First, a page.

|Manu||Date: Tuesday, 09-March-2021, 6:23 PM | Message # 1|
|This month is a time to celebrate. Cern has just announced the discovery of four brand new particles at the Large Hadron Collider (LHC) in Geneva. This means that the LHC has now found a total of 59 new particles, in addition to the Nobel prize-winning Higgs boson, since it started colliding protons – particles that make up the atomic nucleus along with neutrons – in 2009. Excitingly, while some of these new particles were expected based on our established theories, some were altogether more surprising.|
The LHC’s goal is to explore the structure of matter at the shortest distances and highest energies ever probed in the lab – testing our current best theory of nature: the Standard Model of Particle Physics. And the LHC has delivered the goods – it enabled scientists to discover the Higgs boson, the last missing piece of the model. That said, the theory is still far from being fully understood.
One of its most troublesome features is its description of the strong force which holds the atomic nucleus together. The nucleus is made up of protons and neutrons, which are in turn each composed of three tiny particles called quarks (there are six different kinds of quarks: up, down, charm, strange, top and bottom). If we switched the strong force off for a second, all matter would immediately disintegrate into a soup of loose quarks – a state that existed for a fleeting instant at the beginning of the universe.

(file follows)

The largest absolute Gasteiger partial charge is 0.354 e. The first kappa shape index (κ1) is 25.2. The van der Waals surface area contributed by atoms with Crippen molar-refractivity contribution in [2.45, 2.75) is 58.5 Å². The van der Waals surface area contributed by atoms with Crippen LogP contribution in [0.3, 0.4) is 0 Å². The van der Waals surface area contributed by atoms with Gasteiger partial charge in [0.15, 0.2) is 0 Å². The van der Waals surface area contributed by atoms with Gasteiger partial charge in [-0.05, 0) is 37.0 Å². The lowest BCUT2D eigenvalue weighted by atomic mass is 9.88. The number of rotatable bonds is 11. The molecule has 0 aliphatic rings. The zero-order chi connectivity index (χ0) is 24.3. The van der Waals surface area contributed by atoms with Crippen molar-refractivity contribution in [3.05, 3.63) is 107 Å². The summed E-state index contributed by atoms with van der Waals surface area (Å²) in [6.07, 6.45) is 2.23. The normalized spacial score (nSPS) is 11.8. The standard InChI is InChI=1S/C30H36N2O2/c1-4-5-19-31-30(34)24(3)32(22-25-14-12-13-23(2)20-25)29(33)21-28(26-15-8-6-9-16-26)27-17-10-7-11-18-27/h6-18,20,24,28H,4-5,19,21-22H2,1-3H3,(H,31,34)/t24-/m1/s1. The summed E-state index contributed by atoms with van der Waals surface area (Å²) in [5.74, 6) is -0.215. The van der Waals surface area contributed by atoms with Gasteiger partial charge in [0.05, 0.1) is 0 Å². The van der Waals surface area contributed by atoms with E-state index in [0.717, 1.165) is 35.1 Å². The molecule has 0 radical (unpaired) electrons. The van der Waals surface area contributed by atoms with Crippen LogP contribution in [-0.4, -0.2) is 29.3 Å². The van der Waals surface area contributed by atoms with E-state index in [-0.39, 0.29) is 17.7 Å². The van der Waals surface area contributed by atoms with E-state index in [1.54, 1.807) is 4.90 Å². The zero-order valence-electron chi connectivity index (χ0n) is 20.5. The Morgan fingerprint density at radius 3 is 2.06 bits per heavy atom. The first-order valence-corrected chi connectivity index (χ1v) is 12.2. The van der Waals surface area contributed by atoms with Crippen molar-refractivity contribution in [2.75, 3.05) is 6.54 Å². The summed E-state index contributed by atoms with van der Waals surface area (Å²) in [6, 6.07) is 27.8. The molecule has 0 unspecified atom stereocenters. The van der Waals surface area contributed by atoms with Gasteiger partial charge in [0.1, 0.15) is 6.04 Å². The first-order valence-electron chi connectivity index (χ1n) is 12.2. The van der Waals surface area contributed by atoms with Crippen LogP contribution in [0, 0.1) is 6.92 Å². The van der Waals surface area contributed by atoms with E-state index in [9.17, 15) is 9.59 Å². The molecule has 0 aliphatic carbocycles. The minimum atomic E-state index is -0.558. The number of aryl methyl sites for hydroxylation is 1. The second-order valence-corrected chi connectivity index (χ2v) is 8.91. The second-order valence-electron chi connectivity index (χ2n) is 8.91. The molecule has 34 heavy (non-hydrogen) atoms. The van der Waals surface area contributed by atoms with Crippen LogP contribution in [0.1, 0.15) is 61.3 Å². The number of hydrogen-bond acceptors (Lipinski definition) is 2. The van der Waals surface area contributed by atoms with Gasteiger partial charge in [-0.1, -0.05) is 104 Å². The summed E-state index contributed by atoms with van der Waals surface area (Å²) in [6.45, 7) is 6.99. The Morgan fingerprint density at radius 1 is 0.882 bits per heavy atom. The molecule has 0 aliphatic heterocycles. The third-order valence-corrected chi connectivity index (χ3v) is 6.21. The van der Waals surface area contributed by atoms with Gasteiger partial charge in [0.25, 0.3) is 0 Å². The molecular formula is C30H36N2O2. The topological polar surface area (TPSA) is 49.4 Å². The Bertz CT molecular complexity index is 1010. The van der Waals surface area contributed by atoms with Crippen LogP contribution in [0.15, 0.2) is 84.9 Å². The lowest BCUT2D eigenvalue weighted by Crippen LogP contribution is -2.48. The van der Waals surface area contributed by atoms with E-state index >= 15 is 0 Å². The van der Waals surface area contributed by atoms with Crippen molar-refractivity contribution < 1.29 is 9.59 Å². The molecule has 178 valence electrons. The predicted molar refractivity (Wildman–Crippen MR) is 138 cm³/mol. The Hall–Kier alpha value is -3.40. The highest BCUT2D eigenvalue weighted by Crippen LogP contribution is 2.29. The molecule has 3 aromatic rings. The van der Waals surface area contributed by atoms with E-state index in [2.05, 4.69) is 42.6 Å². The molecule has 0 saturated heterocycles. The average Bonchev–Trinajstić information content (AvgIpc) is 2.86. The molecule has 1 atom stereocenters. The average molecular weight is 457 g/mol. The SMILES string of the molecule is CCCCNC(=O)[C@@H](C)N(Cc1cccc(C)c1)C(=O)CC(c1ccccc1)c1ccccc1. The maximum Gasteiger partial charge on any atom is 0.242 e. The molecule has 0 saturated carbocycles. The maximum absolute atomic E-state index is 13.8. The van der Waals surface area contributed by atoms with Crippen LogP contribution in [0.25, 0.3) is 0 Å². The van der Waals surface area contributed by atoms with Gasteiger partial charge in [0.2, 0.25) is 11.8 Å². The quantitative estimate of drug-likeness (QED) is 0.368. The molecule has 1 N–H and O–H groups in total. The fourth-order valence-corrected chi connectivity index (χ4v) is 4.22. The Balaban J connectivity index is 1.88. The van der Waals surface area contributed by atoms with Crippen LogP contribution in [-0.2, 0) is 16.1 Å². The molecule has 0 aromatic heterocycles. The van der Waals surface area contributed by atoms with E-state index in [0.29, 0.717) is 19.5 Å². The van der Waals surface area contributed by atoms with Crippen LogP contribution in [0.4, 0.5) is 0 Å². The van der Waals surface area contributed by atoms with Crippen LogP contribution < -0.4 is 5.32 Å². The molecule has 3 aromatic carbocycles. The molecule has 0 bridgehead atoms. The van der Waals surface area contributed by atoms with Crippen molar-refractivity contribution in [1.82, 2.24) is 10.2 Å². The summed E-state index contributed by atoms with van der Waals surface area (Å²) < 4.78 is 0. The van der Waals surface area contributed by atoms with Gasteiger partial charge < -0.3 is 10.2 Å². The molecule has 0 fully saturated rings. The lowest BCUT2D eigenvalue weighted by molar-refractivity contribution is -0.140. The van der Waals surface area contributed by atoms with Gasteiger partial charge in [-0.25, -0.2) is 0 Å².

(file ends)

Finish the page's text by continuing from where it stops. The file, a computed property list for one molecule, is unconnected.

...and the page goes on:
Don’t get us wrong: the theory of the strong interaction, pretentiously called “quantum chromodynamics”, is on very solid footing. It describes how quarks interact through the strong force by exchanging particles called gluons. You can think of gluons as analogues of the more familiar photon, the particle of light and carrier of the electromagnetic force.
Read more/full article/source - https://theconversation.com/cern-sc....-155800